- The Vintage UFO blog has an absolutely brilliant entry on the Contactees of yesteryear. The section 'I believe them, I just don't take them literally' seems especially on the mark. (And by that I mean, I suppose, that it agrees with my own thoughts on the subject.) The Contactees were not charlatans (not wholly so, anyway), but neither are they to be taken on face value:
We need to take them seriously, not just reject them for being quaint kooks... their reports of what it was like on these planets were clearly fantastical, not meshing in any way with what we know. I don’t take them literally, but I believe them. I don’t believe them in this sense: I don’t believe they literally went to Venus, or Mars, or any other planet. In fact, I don't think they ever left the desert. However, I believe they thought they left the desert.
...If one remains stuck in the opinion the UFO phenomena is pretty much just nuts and bolts -- literal ETs from a literal planet -- we’re not going to get anywhere. And that goes for understanding the Contactees as well.
Quite so. And, apart from anything else, the Contactees are such an fascinating crowd. It's a pity that our alien brothers seemed to give up on the messages of hope and light and started in on the anal probes.
Wednesday, December 26, 2007
Sunday, December 23, 2007
- I have a large postcard collection (>1100), all of which are unused. I have quite a few that people have sent me too, and hang on to those and treat 'em with loving care.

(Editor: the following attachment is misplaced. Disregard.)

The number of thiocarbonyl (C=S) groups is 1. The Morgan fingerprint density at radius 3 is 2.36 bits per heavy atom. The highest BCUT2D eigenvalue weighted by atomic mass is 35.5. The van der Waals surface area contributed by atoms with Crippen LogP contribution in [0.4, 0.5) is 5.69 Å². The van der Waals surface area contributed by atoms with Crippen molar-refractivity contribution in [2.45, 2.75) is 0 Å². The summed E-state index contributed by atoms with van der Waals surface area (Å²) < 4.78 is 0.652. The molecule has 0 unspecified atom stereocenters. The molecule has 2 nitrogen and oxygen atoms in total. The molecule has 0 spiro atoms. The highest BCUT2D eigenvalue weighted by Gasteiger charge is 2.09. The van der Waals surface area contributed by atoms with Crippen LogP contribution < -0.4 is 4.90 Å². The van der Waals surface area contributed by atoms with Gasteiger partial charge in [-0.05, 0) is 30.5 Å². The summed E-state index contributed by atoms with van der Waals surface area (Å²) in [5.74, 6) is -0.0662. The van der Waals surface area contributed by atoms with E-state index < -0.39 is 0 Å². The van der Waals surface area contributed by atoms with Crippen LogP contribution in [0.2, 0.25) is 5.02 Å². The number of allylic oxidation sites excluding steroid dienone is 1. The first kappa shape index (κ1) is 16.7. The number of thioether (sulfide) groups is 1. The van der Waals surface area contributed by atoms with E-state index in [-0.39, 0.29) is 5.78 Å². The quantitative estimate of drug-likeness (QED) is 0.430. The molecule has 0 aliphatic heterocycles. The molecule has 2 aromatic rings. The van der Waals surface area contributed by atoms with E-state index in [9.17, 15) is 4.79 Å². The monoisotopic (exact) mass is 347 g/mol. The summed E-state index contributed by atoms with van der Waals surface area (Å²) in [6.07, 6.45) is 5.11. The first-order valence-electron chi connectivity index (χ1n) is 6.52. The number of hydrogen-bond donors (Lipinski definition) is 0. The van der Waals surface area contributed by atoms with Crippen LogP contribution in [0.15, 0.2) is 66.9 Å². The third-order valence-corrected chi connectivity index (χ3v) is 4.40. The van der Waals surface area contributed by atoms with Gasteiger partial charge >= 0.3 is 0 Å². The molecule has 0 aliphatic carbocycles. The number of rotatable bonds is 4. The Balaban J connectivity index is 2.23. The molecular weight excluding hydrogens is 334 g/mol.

Although internet social networking sites are a better tool for keeping in touch these days, I still use postcards for this also. Every sunday I throw my trusty multisided dice (actually, I have a few sets of those too) and pick a random friend from my list. Then I pick a random postcard using the dice again, or, since I have so many damn postcards, the internet random number generator.
Of course only out of town contacts are on my postcard list. Sometimes the postcard comes back with "no forwarding address on file" and then it is time to search the person down and get an updated address, or sigh and remove them from the list. But I don't really like doing that.
Saturday, December 22, 2007
Sunday, December 16, 2007
Saturday, December 15, 2007
Tuesday, December 11, 2007
Saturday, December 08, 2007
Sunday, December 02, 2007
- Following my mention yesterday of the Atlantic piece on primary loyalties and current warfare, also worth mentioning is Robert Charette's article 'Open-Source Warfare' in IEEE Spectrum. (I'm not really that fond of the term 'Open-Source Warfare', but it seems like an adequate descriptor.) Mentioned in the article are John Robb, originator of the term, as well as Eric Raymond, open source software theorist.
- Matisyahu interview: leaving Lubavitch, but staying Hassidic.
- Bibliography of Role-Playing Game studies.
Saturday, December 01, 2007
- I wouldn't want to be this Stutter guy.
- I was about to write that Robert Kaplan's Atlantic piece, It's the Tribes, Stupid, with its analysis of the tribe as the unit of primary loyalty, sounded awfully similar to the arguments set forth in Brave New War. But it looks like John Robb himself has already blogged about it.
- It was a chilly day in Portland today, but nothing compared to what this poor Russian trucker was going through.
- This seems rather odd: a small town Arkansas mayor resigns, claiming that in the past he had been kidnapped by a Satanic cult.
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Stuff I Collect - Business and Calling Cards Illinois Northwestern Grocery, Edison Park, Chicago, 1940s Joubert Jacobus, Millst...